China's Coke Decision Threatens to Chill Investment

[Coke China]

Lawyers and investment bankers said China's rejection of Coca-Cola Co.'s $2.4 billion bid for China Huiyuan Juice Group Ltd. could prompt a backlash against Chinese investing abroad as it risks chilling investment within the country.

China's Commerce Ministry said Wednesday that the combined company's market power could "narrow the room for survival" of smaller players in China's beverage industry and lead to higher prices for consumers. Coke might use its dominant position in the carbonated-beverage market to restrict competition in the juice business, the ministry said.

Coca-Cola is the largest seller of carbonated soft drinks in China, with a 52.5% market share, according to research firm Euromonitor. Huiyuan, meanwhile, is China's largest maker of 100%-juice drinks, with a 33% market share. Coke also sells juice drinks, and the two companies' combined share of the fruit-and-vegetable juice market last year was 20.3%, according to Euromonitor.

The ruling -- the first major test of a new antimonopoly law -- sends "a very negative message," said Lester Ross, an attorney in U.S. law firm WilmerHale's Beijing office, who wasn't involved in the deal. "I think it was driven by protectionism, fueled by popular resentment against a foreign company acquiring a popular Chinese brand."

Mei Xinyu, a researcher at the Chinese Academy of Trade and Economic Cooperation, which is affiliated with the Commerce Ministry, said the ruling had "nothing to do with trade protectionism."

The deal did, however, block what would have been the largest-ever takeover of a Chinese company by a foreign buyer.

Merger-and-acquisition lawyers who weren't involved in the deal said the ministry's statement indicates that officials appeared to rely on broader definitions of anticompetitive harm than used by their counterparts in the U.S. The ministry's statement implied that a company's overall size, in addition to its share of any given market, should be taken into account, these lawyers said.

Yi Xianrong, a researcher in the finance and banking section of the government-backed Chinese Academy of Social Sciences, criticized the ministry's rejection, saying it was "groundless" given the intense competition in the industry.

Lawyers and bankers said higher antitrust barriers from Beijing could further hinder companies trying to conduct deals and invest in China, where it long has been difficult to acquire assets from state-owned companies. The Finance Ministry on Wednesday announced rules that make it harder for foreign investors in financial-services businesses to buy or sell their stakes. This follows moves by some foreign banks in recent months to sell holdings in Chinese banks.

Meanwhile, perceptions that China is hostile to foreign investors could hurt Chinese companies looking to take advantage of low prices to invest abroad, particularly in oil, metals and other natural resources that Beijing sees as critical to sustaining the nation's economic growth.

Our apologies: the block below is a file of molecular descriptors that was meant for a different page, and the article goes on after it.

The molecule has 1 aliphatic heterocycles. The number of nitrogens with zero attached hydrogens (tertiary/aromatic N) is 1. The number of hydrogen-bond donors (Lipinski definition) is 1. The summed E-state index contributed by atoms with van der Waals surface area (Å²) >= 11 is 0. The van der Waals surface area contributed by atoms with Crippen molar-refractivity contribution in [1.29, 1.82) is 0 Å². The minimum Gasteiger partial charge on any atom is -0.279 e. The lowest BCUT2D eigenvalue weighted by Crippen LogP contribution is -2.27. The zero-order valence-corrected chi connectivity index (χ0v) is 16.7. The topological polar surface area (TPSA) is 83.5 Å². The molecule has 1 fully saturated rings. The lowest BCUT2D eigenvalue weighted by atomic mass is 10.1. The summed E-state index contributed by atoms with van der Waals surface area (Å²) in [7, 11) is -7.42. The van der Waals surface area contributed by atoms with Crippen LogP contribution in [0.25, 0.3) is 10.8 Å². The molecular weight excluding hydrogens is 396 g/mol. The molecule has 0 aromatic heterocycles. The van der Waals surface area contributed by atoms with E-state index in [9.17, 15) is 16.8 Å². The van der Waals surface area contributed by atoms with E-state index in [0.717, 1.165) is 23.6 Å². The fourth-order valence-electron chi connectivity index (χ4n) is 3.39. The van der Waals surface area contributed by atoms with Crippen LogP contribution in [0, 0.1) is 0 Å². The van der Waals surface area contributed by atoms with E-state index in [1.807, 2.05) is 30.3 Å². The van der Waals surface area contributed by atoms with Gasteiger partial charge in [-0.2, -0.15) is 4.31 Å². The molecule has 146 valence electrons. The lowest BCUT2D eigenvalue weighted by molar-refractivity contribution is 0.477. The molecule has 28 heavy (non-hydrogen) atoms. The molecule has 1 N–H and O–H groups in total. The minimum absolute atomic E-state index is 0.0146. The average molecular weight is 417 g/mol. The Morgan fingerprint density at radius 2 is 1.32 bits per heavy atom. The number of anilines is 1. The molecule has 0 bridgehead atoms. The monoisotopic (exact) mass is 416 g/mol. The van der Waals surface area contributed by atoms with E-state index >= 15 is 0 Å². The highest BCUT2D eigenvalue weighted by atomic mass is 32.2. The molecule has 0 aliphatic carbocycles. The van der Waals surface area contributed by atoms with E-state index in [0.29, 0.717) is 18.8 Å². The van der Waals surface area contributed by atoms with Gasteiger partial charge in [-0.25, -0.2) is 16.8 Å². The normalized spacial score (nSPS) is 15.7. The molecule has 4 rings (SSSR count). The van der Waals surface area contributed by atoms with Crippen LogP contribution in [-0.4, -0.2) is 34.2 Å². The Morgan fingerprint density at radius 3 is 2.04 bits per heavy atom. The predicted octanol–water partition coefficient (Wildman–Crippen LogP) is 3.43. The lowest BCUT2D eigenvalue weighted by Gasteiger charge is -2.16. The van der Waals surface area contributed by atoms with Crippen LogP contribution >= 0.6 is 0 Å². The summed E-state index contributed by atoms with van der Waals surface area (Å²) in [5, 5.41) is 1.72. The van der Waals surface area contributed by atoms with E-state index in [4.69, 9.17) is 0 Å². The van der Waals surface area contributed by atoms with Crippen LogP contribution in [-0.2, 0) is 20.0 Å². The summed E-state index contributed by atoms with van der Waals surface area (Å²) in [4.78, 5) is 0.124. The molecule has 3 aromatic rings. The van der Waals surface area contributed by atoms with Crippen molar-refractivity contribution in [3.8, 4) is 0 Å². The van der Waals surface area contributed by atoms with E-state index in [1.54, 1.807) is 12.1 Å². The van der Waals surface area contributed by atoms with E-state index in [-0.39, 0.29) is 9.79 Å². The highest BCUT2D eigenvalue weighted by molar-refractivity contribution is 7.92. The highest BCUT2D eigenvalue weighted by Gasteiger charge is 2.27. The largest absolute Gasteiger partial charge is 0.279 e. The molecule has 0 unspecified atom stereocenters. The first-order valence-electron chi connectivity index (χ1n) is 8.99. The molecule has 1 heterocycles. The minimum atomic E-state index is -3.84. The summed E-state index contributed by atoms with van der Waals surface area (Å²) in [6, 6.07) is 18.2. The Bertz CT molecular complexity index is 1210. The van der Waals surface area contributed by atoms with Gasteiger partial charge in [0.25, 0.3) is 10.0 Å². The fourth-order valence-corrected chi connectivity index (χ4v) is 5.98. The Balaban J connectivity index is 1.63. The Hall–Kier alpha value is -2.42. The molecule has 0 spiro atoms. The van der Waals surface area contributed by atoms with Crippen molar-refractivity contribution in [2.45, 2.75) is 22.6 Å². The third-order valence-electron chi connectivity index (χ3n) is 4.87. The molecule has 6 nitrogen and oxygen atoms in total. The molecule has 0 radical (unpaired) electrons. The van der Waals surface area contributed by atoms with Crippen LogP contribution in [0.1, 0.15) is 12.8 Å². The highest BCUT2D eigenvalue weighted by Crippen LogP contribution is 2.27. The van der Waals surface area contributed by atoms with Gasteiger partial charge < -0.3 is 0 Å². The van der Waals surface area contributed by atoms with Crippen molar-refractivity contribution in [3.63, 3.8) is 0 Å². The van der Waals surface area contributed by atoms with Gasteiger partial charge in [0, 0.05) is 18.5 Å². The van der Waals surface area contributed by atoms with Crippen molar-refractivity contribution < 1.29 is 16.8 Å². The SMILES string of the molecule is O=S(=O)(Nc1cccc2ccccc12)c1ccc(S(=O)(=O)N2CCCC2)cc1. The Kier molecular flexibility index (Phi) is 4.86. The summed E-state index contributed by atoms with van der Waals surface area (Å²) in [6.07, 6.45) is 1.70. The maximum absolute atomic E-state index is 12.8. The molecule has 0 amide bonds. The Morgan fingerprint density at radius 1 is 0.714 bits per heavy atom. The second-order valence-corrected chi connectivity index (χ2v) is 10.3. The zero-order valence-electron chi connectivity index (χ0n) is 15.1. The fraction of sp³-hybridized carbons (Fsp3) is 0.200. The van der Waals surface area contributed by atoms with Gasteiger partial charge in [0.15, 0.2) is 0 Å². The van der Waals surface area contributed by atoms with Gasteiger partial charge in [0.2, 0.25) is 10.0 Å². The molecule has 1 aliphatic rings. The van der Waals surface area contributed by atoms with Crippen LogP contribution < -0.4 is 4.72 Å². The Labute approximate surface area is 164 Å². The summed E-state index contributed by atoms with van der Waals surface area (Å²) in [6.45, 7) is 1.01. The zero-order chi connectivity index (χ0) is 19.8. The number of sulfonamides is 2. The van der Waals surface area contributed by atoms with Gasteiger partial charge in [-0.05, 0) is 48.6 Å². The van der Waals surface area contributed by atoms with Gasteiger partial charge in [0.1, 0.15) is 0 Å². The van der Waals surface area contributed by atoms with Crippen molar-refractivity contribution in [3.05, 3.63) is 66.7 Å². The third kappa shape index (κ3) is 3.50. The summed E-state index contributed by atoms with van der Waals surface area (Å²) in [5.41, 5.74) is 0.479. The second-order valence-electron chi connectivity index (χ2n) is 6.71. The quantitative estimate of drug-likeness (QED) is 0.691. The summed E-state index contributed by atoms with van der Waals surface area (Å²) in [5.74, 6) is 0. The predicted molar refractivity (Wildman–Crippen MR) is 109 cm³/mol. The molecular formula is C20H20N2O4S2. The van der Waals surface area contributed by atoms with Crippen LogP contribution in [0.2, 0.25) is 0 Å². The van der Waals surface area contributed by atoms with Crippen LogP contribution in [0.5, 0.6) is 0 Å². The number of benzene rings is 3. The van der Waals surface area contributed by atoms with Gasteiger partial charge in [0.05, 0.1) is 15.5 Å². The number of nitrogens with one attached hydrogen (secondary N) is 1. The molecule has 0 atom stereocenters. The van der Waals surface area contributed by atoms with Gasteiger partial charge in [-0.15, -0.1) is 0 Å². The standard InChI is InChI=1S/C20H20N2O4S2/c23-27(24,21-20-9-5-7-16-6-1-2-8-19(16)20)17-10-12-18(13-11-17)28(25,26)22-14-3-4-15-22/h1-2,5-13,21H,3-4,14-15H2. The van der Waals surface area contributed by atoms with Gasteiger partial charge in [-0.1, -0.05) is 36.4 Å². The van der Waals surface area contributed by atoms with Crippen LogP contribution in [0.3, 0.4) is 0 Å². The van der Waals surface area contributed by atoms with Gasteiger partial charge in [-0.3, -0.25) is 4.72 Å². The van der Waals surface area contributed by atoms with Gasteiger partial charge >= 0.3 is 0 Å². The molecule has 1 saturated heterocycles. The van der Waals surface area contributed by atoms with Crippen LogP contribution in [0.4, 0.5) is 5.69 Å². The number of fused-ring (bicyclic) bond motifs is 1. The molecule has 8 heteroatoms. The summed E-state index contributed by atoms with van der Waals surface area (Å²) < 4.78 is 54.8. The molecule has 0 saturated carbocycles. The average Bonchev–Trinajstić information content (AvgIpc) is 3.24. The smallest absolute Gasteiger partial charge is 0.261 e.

The government is looking to loosen those reins further, issuing rules Monday that reduce regulatory hurdles for Chinese companies looking to invest overseas. Last week, China's minister of commerce, Chen Deming, called on the global community to "jointly oppose trade protectionism." In the past two years, the value of deals struck by Chinese companies overseas has far exceeded that of deals made by foreign companies in China.

The Commerce Ministry said Wednesday that it had attempted to negotiate with Coca-Cola for a more limited deal that would ease the anticompetitive effects of the acquisition but that the company's response didn't go far enough to address its concerns. Coke didn't comment beyond its prepared statement expressing regret the deal was killed.

Coke's effort to acquire Huiyuan met with public criticism in China. Shortly after the deal was announced, a poll of about a half-million people by Web portal Sina.com showed that nearly 80% of participants opposed the transaction.

Chinese executives also were critical. Yang Xiulin, the marketing director of beverage company Hangzhou Wahaha Group Co. said "if national brands are gone, for the long term, it's not good for the Chinese industry."

The roles have been reversed, however. In 2005, state-controlled Cnooc Ltd. attempted to acquire Unocal Corp. of the U.S. for $18.5 billion, only to withdraw within weeks amid intense political pressure in the U.S. While Cnooc's deal-making inexperience contributed to its difficulties, opposition from U.S. lawmakers surprised China and left many in the country believing the U.S. wouldn't stand by its own open-markets rhetoric.


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